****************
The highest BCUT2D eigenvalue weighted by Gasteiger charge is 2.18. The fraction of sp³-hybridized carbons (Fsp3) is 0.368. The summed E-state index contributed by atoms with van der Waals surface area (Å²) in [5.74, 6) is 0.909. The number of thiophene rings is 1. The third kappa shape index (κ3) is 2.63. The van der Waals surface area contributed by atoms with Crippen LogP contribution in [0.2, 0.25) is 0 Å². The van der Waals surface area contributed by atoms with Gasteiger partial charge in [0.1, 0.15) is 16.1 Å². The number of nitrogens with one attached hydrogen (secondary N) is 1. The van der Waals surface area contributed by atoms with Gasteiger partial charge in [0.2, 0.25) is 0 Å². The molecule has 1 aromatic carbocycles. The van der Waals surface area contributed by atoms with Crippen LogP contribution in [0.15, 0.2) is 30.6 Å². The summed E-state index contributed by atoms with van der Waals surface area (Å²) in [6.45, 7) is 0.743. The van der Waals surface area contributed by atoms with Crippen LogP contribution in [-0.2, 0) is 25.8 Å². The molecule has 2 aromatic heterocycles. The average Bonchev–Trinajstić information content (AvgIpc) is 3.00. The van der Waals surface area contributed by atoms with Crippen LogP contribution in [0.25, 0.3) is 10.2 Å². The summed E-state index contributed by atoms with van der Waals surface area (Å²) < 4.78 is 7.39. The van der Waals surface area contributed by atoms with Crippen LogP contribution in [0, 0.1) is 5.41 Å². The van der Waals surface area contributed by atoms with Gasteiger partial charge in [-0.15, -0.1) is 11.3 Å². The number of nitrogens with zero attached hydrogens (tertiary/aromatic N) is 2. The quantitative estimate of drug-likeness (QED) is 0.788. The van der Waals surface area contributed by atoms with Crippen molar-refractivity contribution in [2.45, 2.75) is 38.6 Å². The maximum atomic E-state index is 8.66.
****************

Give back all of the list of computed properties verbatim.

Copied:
The highest BCUT2D eigenvalue weighted by Gasteiger charge is 2.18. The fraction of sp³-hybridized carbons (Fsp3) is 0.368. The summed E-state index contributed by atoms with van der Waals surface area (Å²) in [5.74, 6) is 0.909. The number of thiophene rings is 1. The third kappa shape index (κ3) is 2.63. The van der Waals surface area contributed by atoms with Crippen LogP contribution in [0.2, 0.25) is 0 Å². The van der Waals surface area contributed by atoms with Gasteiger partial charge in [0.1, 0.15) is 16.1 Å². The number of nitrogens with one attached hydrogen (secondary N) is 1. The van der Waals surface area contributed by atoms with Gasteiger partial charge in [0.2, 0.25) is 0 Å². The molecule has 1 aromatic carbocycles. The van der Waals surface area contributed by atoms with Crippen LogP contribution in [0.15, 0.2) is 30.6 Å². The summed E-state index contributed by atoms with van der Waals surface area (Å²) in [6.45, 7) is 0.743. The van der Waals surface area contributed by atoms with Crippen LogP contribution in [-0.2, 0) is 25.8 Å². The molecule has 2 aromatic heterocycles. The average Bonchev–Trinajstić information content (AvgIpc) is 3.00. The van der Waals surface area contributed by atoms with Crippen LogP contribution in [0.25, 0.3) is 10.2 Å². The summed E-state index contributed by atoms with van der Waals surface area (Å²) < 4.78 is 7.39. The van der Waals surface area contributed by atoms with Crippen LogP contribution in [0, 0.1) is 5.41 Å². The van der Waals surface area contributed by atoms with Gasteiger partial charge in [-0.15, -0.1) is 11.3 Å². The number of nitrogens with zero attached hydrogens (tertiary/aromatic N) is 2. The quantitative estimate of drug-likeness (QED) is 0.788. The van der Waals surface area contributed by atoms with Crippen molar-refractivity contribution in [2.45, 2.75) is 38.6 Å². The maximum atomic E-state index is 8.66.